Home Italy Revisited Bookshelf Plays About Mary Melfi Contact Us
X Italian Pasta Dishes
Tagliatelle con Rapini e ciccicoli
Tagliatelle con Rapini e Ciccioli
Originated from: Casacalenda, Molise, Italy
Occasion: Any time
Contributed by: Mary Melfi (her mother's recipe).

Printer Friendly Version


For dough

Everyday pasta dough [see recipe] cut into strips of dough, 3 inches long and 1/2 inch wide

For sauce
1/2 pound ciccioli (fresh pork belly, often sold as fresh "panchetta") *
2 bunches rapini
6 cloves of garlic, chopped
1/2 tablespoon red chillies
Salt, pepper

*Ciccioli are chopped up pieces of fresh unsalted pork belly, the meat is generally sold as panchetta in Italian butcher shops -- but Not the cured panchetta that is readily available and sold rolled up and ready to eat; "ciccioli" are made with "fresh" panchetta -- this meat is generally only available in Italian butcher shops in the wintertime (Apparently few Italians ask for it in the summertime, so it is rarely up for sale), what is often sold as fresh pork belly in large North American supermarkets is not good enough as it is generally pre-salted and its taste is rather despicable.


Cook the rapini in a large pot of water and then drain.

Boil a large pot of water and start cooking the pasta when the sauce in is almost ready.

Cut fresh pork belly slices (fresh panchetta) into 1 inch pieces.

Fry them for a few minutes or until most of the fat is rendered.

Add the chopped garlic and fry till golden.

Add the drained and cooked rapini.

Season with chillies, salt and pepper.

Cook the pasta and drain.

Toss the pasta with the sauce.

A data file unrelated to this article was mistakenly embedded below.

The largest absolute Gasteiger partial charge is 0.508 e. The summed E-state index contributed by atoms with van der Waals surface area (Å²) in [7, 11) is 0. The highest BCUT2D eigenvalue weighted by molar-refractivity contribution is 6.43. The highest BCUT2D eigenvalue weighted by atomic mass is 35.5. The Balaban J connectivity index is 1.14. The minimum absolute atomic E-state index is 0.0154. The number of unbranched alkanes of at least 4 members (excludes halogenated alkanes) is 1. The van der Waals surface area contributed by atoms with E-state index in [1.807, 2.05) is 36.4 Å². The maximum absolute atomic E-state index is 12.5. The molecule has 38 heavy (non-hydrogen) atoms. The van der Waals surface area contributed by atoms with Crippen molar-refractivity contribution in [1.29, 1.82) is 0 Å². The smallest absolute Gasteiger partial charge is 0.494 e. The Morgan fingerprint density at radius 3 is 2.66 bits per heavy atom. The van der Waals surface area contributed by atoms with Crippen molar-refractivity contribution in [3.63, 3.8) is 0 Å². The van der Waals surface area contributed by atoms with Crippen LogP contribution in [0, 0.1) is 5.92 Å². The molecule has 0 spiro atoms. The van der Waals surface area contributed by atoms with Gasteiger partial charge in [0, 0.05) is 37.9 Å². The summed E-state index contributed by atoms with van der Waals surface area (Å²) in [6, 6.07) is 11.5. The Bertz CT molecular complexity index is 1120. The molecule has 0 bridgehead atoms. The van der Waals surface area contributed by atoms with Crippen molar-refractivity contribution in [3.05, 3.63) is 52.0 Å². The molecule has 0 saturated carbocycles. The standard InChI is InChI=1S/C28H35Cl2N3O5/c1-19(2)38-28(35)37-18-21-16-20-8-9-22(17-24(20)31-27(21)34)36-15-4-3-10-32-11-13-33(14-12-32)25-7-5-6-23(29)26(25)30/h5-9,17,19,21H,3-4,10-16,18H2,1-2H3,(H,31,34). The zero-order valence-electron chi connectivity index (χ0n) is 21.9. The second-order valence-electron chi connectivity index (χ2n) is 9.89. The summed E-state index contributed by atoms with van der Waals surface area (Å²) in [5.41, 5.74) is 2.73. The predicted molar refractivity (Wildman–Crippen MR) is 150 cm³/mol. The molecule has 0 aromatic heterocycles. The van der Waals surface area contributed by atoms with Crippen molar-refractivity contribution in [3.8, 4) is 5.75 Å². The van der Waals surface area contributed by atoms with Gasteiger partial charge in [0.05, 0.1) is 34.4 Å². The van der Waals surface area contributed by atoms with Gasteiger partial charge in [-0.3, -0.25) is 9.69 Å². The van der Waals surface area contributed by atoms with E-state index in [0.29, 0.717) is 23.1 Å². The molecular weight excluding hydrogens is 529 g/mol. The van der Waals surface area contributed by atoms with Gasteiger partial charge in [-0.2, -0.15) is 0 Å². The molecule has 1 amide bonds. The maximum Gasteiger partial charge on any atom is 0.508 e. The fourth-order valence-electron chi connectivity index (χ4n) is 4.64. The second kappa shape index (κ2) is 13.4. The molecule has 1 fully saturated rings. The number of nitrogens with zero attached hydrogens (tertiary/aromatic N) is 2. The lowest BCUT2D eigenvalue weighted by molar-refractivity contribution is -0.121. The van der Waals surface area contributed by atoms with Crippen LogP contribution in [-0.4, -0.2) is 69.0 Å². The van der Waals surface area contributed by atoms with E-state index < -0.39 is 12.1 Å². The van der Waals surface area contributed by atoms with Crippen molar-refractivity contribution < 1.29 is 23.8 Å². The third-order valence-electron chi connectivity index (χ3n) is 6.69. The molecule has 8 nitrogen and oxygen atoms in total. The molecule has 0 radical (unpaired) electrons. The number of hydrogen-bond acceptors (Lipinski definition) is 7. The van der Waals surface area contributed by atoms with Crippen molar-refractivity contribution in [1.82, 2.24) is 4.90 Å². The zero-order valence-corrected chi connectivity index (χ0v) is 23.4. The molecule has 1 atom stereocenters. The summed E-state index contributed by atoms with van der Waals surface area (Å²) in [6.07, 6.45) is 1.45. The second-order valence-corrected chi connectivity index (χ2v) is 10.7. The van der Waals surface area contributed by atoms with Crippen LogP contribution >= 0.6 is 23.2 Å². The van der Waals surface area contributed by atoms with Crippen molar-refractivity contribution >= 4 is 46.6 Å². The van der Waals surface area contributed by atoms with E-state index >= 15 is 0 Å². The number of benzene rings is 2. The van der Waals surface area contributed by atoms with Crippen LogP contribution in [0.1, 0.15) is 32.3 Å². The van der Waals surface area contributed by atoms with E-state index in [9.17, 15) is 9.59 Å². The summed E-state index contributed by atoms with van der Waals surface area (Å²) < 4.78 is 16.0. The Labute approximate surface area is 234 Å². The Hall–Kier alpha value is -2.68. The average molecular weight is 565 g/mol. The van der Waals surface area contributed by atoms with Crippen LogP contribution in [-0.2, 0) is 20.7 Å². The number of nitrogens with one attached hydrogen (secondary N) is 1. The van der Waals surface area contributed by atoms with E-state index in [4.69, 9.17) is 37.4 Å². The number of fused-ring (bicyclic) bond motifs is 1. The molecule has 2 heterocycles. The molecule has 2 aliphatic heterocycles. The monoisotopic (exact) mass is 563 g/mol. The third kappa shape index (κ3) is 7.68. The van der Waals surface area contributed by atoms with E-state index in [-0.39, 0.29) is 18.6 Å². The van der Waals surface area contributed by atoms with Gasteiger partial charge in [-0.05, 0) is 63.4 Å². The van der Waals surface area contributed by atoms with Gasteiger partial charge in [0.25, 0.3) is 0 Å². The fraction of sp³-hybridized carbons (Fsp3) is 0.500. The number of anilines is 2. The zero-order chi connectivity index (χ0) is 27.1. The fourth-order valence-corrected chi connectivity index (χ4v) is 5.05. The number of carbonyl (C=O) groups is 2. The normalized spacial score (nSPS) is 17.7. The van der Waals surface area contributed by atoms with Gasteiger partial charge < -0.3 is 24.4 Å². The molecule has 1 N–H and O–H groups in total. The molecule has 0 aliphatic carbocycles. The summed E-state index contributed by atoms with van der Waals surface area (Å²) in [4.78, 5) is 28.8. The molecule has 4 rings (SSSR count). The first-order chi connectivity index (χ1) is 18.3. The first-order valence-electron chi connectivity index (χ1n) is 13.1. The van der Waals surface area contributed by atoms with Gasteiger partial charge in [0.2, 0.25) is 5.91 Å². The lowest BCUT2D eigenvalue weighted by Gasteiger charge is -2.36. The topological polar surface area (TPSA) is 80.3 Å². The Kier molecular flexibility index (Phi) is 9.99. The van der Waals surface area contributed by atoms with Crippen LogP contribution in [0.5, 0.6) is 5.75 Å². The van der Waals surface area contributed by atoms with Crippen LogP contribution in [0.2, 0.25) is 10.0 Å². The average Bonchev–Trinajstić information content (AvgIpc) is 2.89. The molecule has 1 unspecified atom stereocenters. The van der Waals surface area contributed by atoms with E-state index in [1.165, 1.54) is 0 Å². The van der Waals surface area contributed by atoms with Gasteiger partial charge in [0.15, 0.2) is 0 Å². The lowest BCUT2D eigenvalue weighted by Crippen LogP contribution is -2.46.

Serve warm.


Prior to World War II tagliatelle with rapini and fresh pork belly was considered everyday country fare. Obviously it was only done when rapini were in season. Surprisingly, the season for rapini in Molise was very very long. According to my aunt, Zia Rosina, rapini could almost be had year round -- not because it was brought in from other countries (No way!) but because the vegetable was so hardy, it could survive almost anything. Apparently, rapini was unharmed by the snow. So home cooks could go out to their fields in mid-December and pick fresh rapini for that night's supper. Nonetheless, vegetable-based dishes, including those made with rapini, were considered poor people's food. So unless they were jazzed up with some kind of meat, the dishes were dismissed as not being fit for human consumption. Even though most people loved "tagliatelle con rapini," especially when "ciccicoli" were added for additional flavor, few would admit to it. "Ciccicoli" were also thought of as poor people's food. Nowadays, the dish is offered in better Italian restaurants and is not cheap. So, of course, people can rave about it all they like. However, I believe that home-made tagliatelle is needed to make this a memorable dish.... Photo: Mary Melfi.

Back to main list